Pentagon continue to explore their sophisticated, sensual side with the groovy, guitar-driven “Talk.” Much like “Asteroid,” “Talk” has a prominent electronic effect, but it is much more integrated into the rest of the song and actually provides this more mature R&B-tinged track with just the right amount of offbeat, whimsical Pentagon charm.
Sexy snaps kick-off “The Black Hall,” which seems poised to resemble Pentagon’s previous comeback “Sha La La” before veering off in a completely unexpected direction at the chorus. The piano and percussion drop out, and a sleazy, breathy chorus slithers in, punctuated by falsetto riffs. All the portions are not fully flowing and cohesive, but this song finally delivers the exciting new side to Pentagon that the group promised in their album title.
The album’s goal was to make fans see Pentagon in a new way by letting the group showcase their abilities and unique vocal and rap colors. The album features a variety of tempos and song styles, but the center trio of songs “Die for You,” “Talk,” and “The Black Hall” best showcase Pentagon’s mature, confident and sultry sides. As the namesake track of the album, “The Black Hall” feels like the album’s primary destination, with each track before it building to it. After that, the album devolves into “miscellaneous” as the remaining songs do not quite seem to relate to each other at all.
“Worship U” throws it back to Pentagon’s schoolboy charms with a pure, sweet message. The vocalists sound sure, strong and sincere in their delivery, which shines over the lower-pitched synths, making them seem more assured and mature in their convictions than past romantic Pentagon songs.
After the pop confection of “Worship U,” listeners are almost given whiplash with the sitar instrumentation, Middle Eastern-inspired beats and hard-hitting swagger of “Zoom Up.” It is one of just two tracks on the album that a Pentagon member did not help write or compose.
Refreshingly, the daring song does not rely on the instrumentation as a novelty, gimmick or crutch. The arresting instrumentation does get somewhat buried beneath retro, SM-style K-pop synths and layered vocals in the pre-chorus, but it breaks back through in time for the simple chorus helmed by the rap line. If there was any doubt that this was another sexy B-side, look no further than the outro English lyrics “drip, wet, drip, wet, wet, wet.”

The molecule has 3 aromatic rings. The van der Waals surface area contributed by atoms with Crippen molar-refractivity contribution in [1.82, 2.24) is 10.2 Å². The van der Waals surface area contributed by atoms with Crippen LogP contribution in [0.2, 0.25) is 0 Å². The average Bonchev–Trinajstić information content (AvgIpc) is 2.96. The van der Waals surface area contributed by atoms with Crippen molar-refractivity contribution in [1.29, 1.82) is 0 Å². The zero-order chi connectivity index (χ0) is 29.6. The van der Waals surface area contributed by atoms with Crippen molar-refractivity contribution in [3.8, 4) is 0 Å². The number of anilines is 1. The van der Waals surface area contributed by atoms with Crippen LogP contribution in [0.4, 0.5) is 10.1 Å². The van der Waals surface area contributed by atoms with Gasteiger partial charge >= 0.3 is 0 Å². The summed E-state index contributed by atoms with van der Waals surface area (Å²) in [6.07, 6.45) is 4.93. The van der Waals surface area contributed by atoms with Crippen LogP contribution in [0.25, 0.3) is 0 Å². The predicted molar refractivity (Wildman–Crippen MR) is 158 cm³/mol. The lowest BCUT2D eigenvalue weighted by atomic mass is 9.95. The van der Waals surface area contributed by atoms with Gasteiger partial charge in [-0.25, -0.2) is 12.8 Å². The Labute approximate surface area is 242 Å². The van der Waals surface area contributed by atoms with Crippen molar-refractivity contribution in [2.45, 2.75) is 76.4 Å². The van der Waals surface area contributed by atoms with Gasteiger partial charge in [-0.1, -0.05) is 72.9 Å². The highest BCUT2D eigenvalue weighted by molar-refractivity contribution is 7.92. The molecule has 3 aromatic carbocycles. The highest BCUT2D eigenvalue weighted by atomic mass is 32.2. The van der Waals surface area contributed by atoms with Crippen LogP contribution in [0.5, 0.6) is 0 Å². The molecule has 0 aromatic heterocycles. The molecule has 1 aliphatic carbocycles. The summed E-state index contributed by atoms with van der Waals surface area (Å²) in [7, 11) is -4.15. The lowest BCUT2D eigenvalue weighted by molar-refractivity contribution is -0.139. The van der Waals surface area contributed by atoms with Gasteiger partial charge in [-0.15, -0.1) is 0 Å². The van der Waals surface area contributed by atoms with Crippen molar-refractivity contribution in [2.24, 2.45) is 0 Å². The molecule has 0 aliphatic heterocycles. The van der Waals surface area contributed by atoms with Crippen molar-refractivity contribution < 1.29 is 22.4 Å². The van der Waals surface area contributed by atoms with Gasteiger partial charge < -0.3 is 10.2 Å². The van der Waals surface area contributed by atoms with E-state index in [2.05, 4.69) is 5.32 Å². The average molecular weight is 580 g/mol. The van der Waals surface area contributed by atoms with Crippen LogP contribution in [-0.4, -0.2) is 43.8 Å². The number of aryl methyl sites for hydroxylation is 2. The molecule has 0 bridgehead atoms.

After this adventurous foray, Pentagon return to the K-pop playbook and close out the main body of the album with a pretty ballad dedicated to their fans. The sing-song lullaby quality of this track paired with the music box-like sound effects and the soaring high notes elevate this ballad beyond a forgettable fan song.
The album officially ends with two bonus songs of sorts. “Someday” is a duet between Jinho and Hui that sounds like something off of a drama OST. After that comes a Korean version of Pentagon’s second Japanese single, “Happiness,” a bouncy, ’90s hip-hop and R&B-inspired track that ends the album on a playful note with a fun, retro twist on the group’s bright concepts.
Both of Pentagon’s previous Japanese comebacks, “Cosmo” and “Happiness,” experiment with different sounds, song structures and concepts, and it is a shame that something on par with the electricity of “Cosmo” is not on this album.
“Cosmo” combines steel drum percussion, sharp violins and strumming Spanish guitar into one cinematic ride. The B-sides that get closest to this level of ambition and innovation are “The Black Hall” and “Zoom Up.” These are the kind of tracks that Pentagon should prioritize as they make fans want to listen to the next song and the next and the next because they cannot predict what Pentagon will do next.
While the core of the album gives a more focused glimpse of Pentagon’s future, the rest of the album feels scattered. Thankfully some core qualities were present throughout the album that partially held it together: vocal power, mature confidence and some enamoring musical quirks that made songs quintessentially Pentagon’s.
The title of Universe: The Black Hall implies that more entries to the Universe saga will follow. Hopefully, future sequels will see the group continue to push themselves creatively and finally claim a new, post-“Shine” sound and niche in the industry that showcases all their talents.